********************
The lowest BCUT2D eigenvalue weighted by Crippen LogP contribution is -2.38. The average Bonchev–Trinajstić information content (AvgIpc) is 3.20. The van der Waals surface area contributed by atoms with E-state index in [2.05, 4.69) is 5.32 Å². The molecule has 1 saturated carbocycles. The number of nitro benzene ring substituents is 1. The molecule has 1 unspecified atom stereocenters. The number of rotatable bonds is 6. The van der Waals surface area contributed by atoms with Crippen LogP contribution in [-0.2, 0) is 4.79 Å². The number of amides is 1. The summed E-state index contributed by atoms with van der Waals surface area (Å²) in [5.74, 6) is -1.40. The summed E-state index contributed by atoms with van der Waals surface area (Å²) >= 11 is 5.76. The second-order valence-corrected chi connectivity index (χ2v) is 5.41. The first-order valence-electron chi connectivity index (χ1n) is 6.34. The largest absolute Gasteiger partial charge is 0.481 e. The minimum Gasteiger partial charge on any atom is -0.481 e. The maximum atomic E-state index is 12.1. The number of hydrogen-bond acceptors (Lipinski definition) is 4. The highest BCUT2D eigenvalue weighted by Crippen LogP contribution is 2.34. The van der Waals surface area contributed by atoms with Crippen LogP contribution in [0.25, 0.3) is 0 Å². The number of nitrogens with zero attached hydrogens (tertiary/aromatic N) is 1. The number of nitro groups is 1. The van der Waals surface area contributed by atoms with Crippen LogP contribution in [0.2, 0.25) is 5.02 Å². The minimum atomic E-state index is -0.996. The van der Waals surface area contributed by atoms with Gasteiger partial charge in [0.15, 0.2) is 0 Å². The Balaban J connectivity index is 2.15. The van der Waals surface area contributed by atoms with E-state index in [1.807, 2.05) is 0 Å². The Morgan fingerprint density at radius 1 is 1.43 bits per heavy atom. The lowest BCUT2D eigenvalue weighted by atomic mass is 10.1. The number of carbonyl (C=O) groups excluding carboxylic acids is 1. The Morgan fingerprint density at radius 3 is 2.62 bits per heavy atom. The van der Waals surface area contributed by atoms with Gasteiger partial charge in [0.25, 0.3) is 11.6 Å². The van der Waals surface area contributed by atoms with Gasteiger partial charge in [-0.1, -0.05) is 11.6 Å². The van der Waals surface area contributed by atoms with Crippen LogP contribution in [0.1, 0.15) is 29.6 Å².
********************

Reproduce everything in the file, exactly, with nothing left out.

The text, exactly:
The lowest BCUT2D eigenvalue weighted by Crippen LogP contribution is -2.38. The average Bonchev–Trinajstić information content (AvgIpc) is 3.20. The van der Waals surface area contributed by atoms with E-state index in [2.05, 4.69) is 5.32 Å². The molecule has 1 saturated carbocycles. The number of nitro benzene ring substituents is 1. The molecule has 1 unspecified atom stereocenters. The number of rotatable bonds is 6. The van der Waals surface area contributed by atoms with Crippen LogP contribution in [-0.2, 0) is 4.79 Å². The number of amides is 1. The summed E-state index contributed by atoms with van der Waals surface area (Å²) in [5.74, 6) is -1.40. The summed E-state index contributed by atoms with van der Waals surface area (Å²) >= 11 is 5.76. The second-order valence-corrected chi connectivity index (χ2v) is 5.41. The first-order valence-electron chi connectivity index (χ1n) is 6.34. The largest absolute Gasteiger partial charge is 0.481 e. The minimum Gasteiger partial charge on any atom is -0.481 e. The maximum atomic E-state index is 12.1. The number of hydrogen-bond acceptors (Lipinski definition) is 4. The highest BCUT2D eigenvalue weighted by Crippen LogP contribution is 2.34. The van der Waals surface area contributed by atoms with Crippen LogP contribution in [0.25, 0.3) is 0 Å². The number of nitrogens with zero attached hydrogens (tertiary/aromatic N) is 1. The number of nitro groups is 1. The van der Waals surface area contributed by atoms with Crippen LogP contribution in [0.2, 0.25) is 5.02 Å². The minimum atomic E-state index is -0.996. The van der Waals surface area contributed by atoms with Gasteiger partial charge in [0.15, 0.2) is 0 Å². The Balaban J connectivity index is 2.15. The van der Waals surface area contributed by atoms with E-state index in [1.807, 2.05) is 0 Å². The Morgan fingerprint density at radius 1 is 1.43 bits per heavy atom. The lowest BCUT2D eigenvalue weighted by atomic mass is 10.1. The number of carbonyl (C=O) groups excluding carboxylic acids is 1. The Morgan fingerprint density at radius 3 is 2.62 bits per heavy atom. The van der Waals surface area contributed by atoms with Gasteiger partial charge in [0.25, 0.3) is 11.6 Å². The van der Waals surface area contributed by atoms with Gasteiger partial charge in [-0.1, -0.05) is 11.6 Å². The van der Waals surface area contributed by atoms with Crippen LogP contribution in [0.1, 0.15) is 29.6 Å².